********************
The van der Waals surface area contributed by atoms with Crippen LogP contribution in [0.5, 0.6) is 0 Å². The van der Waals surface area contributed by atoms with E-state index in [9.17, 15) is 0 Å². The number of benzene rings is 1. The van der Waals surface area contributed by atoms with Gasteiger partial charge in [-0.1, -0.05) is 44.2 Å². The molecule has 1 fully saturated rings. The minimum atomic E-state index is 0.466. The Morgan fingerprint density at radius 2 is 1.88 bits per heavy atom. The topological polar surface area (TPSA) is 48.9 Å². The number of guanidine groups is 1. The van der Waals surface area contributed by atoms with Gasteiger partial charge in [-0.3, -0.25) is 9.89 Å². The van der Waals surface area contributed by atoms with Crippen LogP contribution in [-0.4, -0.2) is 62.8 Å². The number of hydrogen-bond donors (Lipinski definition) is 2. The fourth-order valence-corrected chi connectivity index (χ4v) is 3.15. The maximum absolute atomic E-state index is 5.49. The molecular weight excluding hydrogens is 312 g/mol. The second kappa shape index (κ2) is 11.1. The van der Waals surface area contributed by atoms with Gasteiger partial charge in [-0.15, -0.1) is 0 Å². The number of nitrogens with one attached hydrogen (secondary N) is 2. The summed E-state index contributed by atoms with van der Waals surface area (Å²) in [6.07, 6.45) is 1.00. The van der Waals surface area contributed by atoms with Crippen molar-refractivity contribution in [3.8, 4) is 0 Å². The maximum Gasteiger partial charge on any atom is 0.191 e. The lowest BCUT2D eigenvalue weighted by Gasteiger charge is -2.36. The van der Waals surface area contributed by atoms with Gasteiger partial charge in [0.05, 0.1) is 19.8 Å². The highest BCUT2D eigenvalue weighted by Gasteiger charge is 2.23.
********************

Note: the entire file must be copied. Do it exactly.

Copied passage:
The van der Waals surface area contributed by atoms with Crippen LogP contribution in [0.5, 0.6) is 0 Å². The van der Waals surface area contributed by atoms with E-state index in [9.17, 15) is 0 Å². The number of benzene rings is 1. The van der Waals surface area contributed by atoms with Gasteiger partial charge in [-0.1, -0.05) is 44.2 Å². The molecule has 1 fully saturated rings. The minimum atomic E-state index is 0.466. The Morgan fingerprint density at radius 2 is 1.88 bits per heavy atom. The topological polar surface area (TPSA) is 48.9 Å². The number of guanidine groups is 1. The van der Waals surface area contributed by atoms with Gasteiger partial charge in [-0.3, -0.25) is 9.89 Å². The van der Waals surface area contributed by atoms with Crippen LogP contribution in [-0.4, -0.2) is 62.8 Å². The number of hydrogen-bond donors (Lipinski definition) is 2. The fourth-order valence-corrected chi connectivity index (χ4v) is 3.15. The maximum absolute atomic E-state index is 5.49. The molecular weight excluding hydrogens is 312 g/mol. The second kappa shape index (κ2) is 11.1. The van der Waals surface area contributed by atoms with Gasteiger partial charge in [-0.15, -0.1) is 0 Å². The number of nitrogens with one attached hydrogen (secondary N) is 2. The summed E-state index contributed by atoms with van der Waals surface area (Å²) in [6.07, 6.45) is 1.00. The van der Waals surface area contributed by atoms with Crippen molar-refractivity contribution in [3.8, 4) is 0 Å². The maximum Gasteiger partial charge on any atom is 0.191 e. The lowest BCUT2D eigenvalue weighted by Gasteiger charge is -2.36. The van der Waals surface area contributed by atoms with Gasteiger partial charge in [0.05, 0.1) is 19.8 Å². The highest BCUT2D eigenvalue weighted by Gasteiger charge is 2.23.